Sunday, December 22, 2013

WEGO Health Activist Awards

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It's that time of year again.

The WEGO Health Activist Awards were created to embody the mission of WEGO Health: to empower Health Activists. We connect with so many inspiring Health Activists who raise awareness, share information, support their communities, and much more - often without recognition.

Because our network is centered around Health Activists, we knew it was up to us to tell these leaders how great they are. We wanted to celebrate those who have made a difference and thus, the Awards were born. We've since found that these Awards are one of the best ways to introduce new Health Activists to the online community and have community members say "Thank You" to the leaders they love.

Go here to nominate someone: 

I want to thank Barby Ingle of the Power of Pain Foundation for nominating me for the award. It is truely an honor.

To see my nominations here is the link:

Friday, November 29, 2013

Surviving and Thriving the Holidays!

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Wow. It has been a while. It has been a busy year and  as most of you know we need to pace ourselves.

November RSD Awareness month was a huge success.  There were hundreds of events all over the country to bring Reflex Sympathetic Dystrophy aka Complex Regional Pain Syndrome into the public eye. The Power of Pain Foundation did an amazing job at spreading out and involving communities in an effort to provide information to the general public about this condition.

On to the reason for the post: 

The holidays are approaching fast. Everyone is suppose to be happy........Really?

I think the holidays are hard for many people. Family relationships are magnified; they never live up to our expectations. Lost relationships are mourned.

Here are my Top 10 Tips for Surviving and Thriving the Holiday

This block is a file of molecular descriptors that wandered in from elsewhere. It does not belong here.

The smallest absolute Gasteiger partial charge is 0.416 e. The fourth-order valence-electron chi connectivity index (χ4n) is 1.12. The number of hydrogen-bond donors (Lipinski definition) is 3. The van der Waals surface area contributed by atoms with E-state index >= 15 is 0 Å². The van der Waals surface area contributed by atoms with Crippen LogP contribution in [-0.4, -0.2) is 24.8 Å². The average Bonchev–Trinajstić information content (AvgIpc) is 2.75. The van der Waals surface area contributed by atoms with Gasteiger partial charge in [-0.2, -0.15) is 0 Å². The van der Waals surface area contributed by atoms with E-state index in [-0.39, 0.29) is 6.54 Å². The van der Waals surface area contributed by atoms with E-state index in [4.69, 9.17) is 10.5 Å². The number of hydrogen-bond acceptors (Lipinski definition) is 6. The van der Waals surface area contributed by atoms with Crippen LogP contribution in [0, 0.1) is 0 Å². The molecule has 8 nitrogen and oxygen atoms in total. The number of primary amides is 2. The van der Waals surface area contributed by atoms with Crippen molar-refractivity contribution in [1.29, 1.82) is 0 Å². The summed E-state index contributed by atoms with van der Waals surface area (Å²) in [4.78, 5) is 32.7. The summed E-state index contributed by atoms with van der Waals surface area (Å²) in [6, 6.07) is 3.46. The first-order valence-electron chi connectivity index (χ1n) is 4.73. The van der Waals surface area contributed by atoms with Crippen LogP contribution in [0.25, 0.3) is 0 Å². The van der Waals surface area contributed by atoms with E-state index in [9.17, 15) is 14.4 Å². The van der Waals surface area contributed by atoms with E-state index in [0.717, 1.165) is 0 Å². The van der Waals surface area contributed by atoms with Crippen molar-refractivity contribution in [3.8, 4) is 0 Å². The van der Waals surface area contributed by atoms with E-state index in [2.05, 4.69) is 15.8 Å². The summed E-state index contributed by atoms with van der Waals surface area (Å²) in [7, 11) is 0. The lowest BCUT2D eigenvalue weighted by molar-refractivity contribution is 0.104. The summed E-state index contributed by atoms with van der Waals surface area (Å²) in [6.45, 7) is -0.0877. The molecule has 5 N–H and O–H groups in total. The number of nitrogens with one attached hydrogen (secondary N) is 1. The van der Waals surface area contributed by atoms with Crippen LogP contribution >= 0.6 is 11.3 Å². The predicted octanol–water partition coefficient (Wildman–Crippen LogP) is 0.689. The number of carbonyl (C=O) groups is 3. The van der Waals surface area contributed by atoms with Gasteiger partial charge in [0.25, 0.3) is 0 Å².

1. Don't over do. Let people help you. No one expects perfection! (except maybe you)

2. Spend you time with people you enjoy. Don't waste your time with people because you
    feel "obligated" to visit because it's the holidays.

3,  Now is NOT the time to go on a diet, quit smoking or otherwise deprive yourself

4. Don't overspend! Many of us, including me, live on a fixed income.
    How about instead of stretching your budget for expensive gifts, give the best...

Give of yourself!  No matter how broke, sick or down we are, they is ALWAYS someone out there who is going through an even worse time. Be a friend; a support system; a mentor.

5.  Don't watch the can be depressing

That was the Surviving..Now for the Thriving.......

6. Laugh
7. Laugh
8. Laugh
9. Laugh
10. Laugh

Hope all of you have a wonderful holiday season. Merry Christmas

And, don't forget to stop by my radio show, Living With Hope. Lots of great guests and always laughter! Just click on the link Mondays @4pm pac and Friday's @9am pacific

Wednesday, February 6, 2013

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My Body, Mind and Spirit network has just become a Featured Host on Blogtalk radio and it's all because of my listeners and, of course, my sponsor for Living With Hope, the Power of Pain Foundation.

Living With Hope (originally called Living With RSD) started in 2007 with my hope of getting more information about my own health issue, Reflex Sympathetic Dystrophy. I interview doctors, therapists and patients; both traditional and more recently alternative practitioners with expertise that runs from prevention to cutting edge technology.

I try to empower, inform and educate my listeners with information that may not be readily available in their local area. Through the power of the internet, I personally get to speak to some of the most knowledgeable doctors and researchers in the world.

Living With Hope is broadcast live on Monday's 4pm pacific and Friday's 9am pacific. You can call in to ask questions to my guests or post your questions in the chatroom to be answered on air. If the time is not convenient to stop by the live shows, you can listen to the archives at any time on my radio page.

Savy Seniors, my newest show is live on Wednesdays 3pm pac. My co-host, Sharon Rowell and I cover all the latest news about health, medicine, safety, caretaking and programs that are available to help seniors live a fun, productive and long life.

And, for fun of course I do a Saturday show, 3pm pacific,  with readings from spirit given by Seers of the Soul and lots of fun music from the 50's-80's. Oldies but goodies.

If you are interested in being a guest on any of these shows, please email me at

Saturday, March 10, 2012

A Work in Progress